2015 Leitz Rüdesheimer Magdalenenkreuz Riesling Spätlese Rheingau

SKU #1272656 91 points Robert Parker's Wine Advocate

 The 2015 Rüdesheimer Magdalenenkreuz Riesling Spätlese (AP #87 16) is pure and precise on the nose. Super ripe, but clear and healthy Riesling flavors, as well as some tropical fruit flavors (mainly pineapples), are displayed. On the palate, the wine is very lucid, piquant and intense, revealing a great precision and lovely concentration. The acidity is racy, but ripe and will perfectly integrate into the lush and fruity texture. Pure and salty in the finish, this is a Spätlese that can compete with the best from the Mosel. Great tension and finesse here. Highly recommended.  (10/2016)


 An appealingly aromatic and softly caressing combination of ripe, juicy pear, Persian melon and apple is backed by rather obvious sweetness. (DS)  (9/2017)

K&L Notes

Extraordinarily aromatic, vigorous wines from a vintner who grows more commanding each vintage. The Rüdesheimer Magdalenenkreuz vineyard is prime real estate for juicy, fruity Spätlese. Named after the Mary Magdalene shrine and located on the eastern side of Rudesheim with sandy loess soil, this site produces bold, long-term, fruity wines.

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Price: $21.99
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- While the rest of the world has often misappropriated the name--Welchriesling, Riesling Italico, Gray Riesling and Emerald Riesling are all names applied to varieties that are NOT Riesling--this exceptional German varietal has managed to maintain its identity. Perhaps its biggest claims to fame are its intoxicating perfume, often described as having honeyed stone fruit, herb, apple and citrus notes, and its incredible longevity - the wines lasting for decades. Aged Rieslings often take on a distinctive and alluring Petrol-like aroma. Within Germany, the grape seems to do best in the warming slate soils of the Mosel-Saar-Ruwer. Other German regions that turn out great Rieslings include Pfalz, Rheingau and Nahe. German Rieslings are made in a range of ripeness levels. The top wines are assigned Pr├Ądikat levels to describe their ripeness at harvest. These are: Kabinett, Sp├Ątlese, Auslese, Beerenauslese, Eiswein and Trockenbeerenauslese. Riesling has also achieved acclaim in France's Alsace, the only region in that country where the grape is officially permitted. Alsatian Rieslings are typically dry and wonderfully aromatic. Austrian Riesling is also steadily gaining praise and fine Riesling is also produced in Italy's Alto-Adige and Friuli, in Slovenia and much of Central and Eastern Europe. In the New World its stronghold is Australia, where it does best in the Eden and Clare Valleys. It is also planted in smaller amounts in New Zealand. In the US, winemakers are eschewing the syrupy sweet versions of the 1970s and 1980s, instead making elegant and balanced wines in both California and Washington State.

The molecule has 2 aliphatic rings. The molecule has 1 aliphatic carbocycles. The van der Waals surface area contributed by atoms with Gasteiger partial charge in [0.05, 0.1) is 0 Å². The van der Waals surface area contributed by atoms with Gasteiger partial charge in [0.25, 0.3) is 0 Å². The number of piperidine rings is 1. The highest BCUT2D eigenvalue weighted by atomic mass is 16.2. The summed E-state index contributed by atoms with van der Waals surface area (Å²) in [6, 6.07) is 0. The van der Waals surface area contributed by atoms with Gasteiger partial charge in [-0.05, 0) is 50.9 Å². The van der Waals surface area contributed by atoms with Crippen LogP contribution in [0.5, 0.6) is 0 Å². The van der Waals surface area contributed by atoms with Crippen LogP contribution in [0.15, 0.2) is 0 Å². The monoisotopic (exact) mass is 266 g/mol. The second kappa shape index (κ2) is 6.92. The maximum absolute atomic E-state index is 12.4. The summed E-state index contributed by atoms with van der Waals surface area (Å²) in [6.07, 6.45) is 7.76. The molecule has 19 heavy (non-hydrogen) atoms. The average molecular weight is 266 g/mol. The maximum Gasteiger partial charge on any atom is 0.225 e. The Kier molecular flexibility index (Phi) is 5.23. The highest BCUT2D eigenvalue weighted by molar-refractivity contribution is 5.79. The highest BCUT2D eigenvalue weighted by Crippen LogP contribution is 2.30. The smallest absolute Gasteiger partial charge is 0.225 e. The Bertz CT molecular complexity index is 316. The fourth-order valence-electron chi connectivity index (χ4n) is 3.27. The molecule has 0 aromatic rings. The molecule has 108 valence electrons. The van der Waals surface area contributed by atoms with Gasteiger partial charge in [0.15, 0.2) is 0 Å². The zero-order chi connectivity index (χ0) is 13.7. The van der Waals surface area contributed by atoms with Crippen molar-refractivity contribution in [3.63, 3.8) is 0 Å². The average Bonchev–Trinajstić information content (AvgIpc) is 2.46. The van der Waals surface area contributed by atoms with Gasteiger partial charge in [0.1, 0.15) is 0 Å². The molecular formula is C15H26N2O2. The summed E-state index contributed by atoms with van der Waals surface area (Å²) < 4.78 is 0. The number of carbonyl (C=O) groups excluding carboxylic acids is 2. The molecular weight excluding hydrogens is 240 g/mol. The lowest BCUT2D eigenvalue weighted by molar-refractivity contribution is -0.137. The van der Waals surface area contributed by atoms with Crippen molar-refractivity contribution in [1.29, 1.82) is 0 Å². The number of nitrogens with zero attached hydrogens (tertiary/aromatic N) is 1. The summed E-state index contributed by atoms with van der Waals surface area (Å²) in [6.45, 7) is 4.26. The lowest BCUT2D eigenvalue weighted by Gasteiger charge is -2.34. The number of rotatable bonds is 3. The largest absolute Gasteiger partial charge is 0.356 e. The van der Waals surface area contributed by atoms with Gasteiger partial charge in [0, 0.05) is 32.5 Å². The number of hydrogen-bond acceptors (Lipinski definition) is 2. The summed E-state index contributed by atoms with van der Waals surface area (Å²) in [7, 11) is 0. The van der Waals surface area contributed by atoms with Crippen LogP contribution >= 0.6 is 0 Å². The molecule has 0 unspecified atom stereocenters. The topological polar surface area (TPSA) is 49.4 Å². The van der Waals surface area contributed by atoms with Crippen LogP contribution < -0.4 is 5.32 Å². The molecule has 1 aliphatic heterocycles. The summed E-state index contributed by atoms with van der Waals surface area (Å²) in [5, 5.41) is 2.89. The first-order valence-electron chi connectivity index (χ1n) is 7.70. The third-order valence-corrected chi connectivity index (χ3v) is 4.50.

- Thanks to a recent string of excellent vintages and to the reemergence of Germany onto the international wine writing scene, this is a country that's hot, hot, hot! Germany is divided into 13 wine Region and produces a very wide variety of wine styles, from incredibly high-acid, dry wines to some of the sweetest, most unctuous concoctions on the planet and even a few surprisingly hearty reds. Most of the highest-quality wines are grown on steep banks along the rivers in these Region. Small vineyards are still mostly hand tended and picked, due to the difficult nature of mechanization on these slopes. White wine production accounts for nearly 80% of the total with Riesling being the most important varietal, though Muller-Thurgau is still more widely planted.